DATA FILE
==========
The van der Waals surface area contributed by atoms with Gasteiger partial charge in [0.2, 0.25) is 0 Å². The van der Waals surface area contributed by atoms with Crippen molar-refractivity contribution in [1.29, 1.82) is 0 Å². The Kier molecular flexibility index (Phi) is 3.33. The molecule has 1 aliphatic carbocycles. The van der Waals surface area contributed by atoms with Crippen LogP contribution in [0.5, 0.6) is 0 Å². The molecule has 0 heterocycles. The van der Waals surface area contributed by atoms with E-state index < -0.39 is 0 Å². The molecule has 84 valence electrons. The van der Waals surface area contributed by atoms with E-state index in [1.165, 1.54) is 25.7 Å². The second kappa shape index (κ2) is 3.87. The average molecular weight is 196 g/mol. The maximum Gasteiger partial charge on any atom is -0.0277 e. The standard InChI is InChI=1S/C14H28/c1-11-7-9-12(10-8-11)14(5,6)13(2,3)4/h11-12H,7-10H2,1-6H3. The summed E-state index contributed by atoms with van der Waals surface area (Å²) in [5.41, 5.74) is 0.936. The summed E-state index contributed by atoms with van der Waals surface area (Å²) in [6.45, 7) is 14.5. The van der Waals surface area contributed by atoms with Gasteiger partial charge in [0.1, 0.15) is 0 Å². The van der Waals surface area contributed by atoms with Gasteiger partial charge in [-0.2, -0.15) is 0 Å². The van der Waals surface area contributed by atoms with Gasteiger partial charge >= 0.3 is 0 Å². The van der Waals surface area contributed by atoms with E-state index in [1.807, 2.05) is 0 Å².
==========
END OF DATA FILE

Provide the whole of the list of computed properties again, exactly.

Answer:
The van der Waals surface area contributed by atoms with Gasteiger partial charge in [0.2, 0.25) is 0 Å². The van der Waals surface area contributed by atoms with Crippen molar-refractivity contribution in [1.29, 1.82) is 0 Å². The Kier molecular flexibility index (Phi) is 3.33. The molecule has 1 aliphatic carbocycles. The van der Waals surface area contributed by atoms with Crippen LogP contribution in [0.5, 0.6) is 0 Å². The molecule has 0 heterocycles. The van der Waals surface area contributed by atoms with E-state index < -0.39 is 0 Å². The molecule has 84 valence electrons. The van der Waals surface area contributed by atoms with E-state index in [1.165, 1.54) is 25.7 Å². The second kappa shape index (κ2) is 3.87. The average molecular weight is 196 g/mol. The maximum Gasteiger partial charge on any atom is -0.0277 e. The standard InChI is InChI=1S/C14H28/c1-11-7-9-12(10-8-11)14(5,6)13(2,3)4/h11-12H,7-10H2,1-6H3. The summed E-state index contributed by atoms with van der Waals surface area (Å²) in [5.41, 5.74) is 0.936. The summed E-state index contributed by atoms with van der Waals surface area (Å²) in [6.45, 7) is 14.5. The van der Waals surface area contributed by atoms with Gasteiger partial charge in [0.1, 0.15) is 0 Å². The van der Waals surface area contributed by atoms with Gasteiger partial charge in [-0.2, -0.15) is 0 Å². The van der Waals surface area contributed by atoms with Gasteiger partial charge >= 0.3 is 0 Å². The van der Waals surface area contributed by atoms with E-state index in [1.807, 2.05) is 0 Å².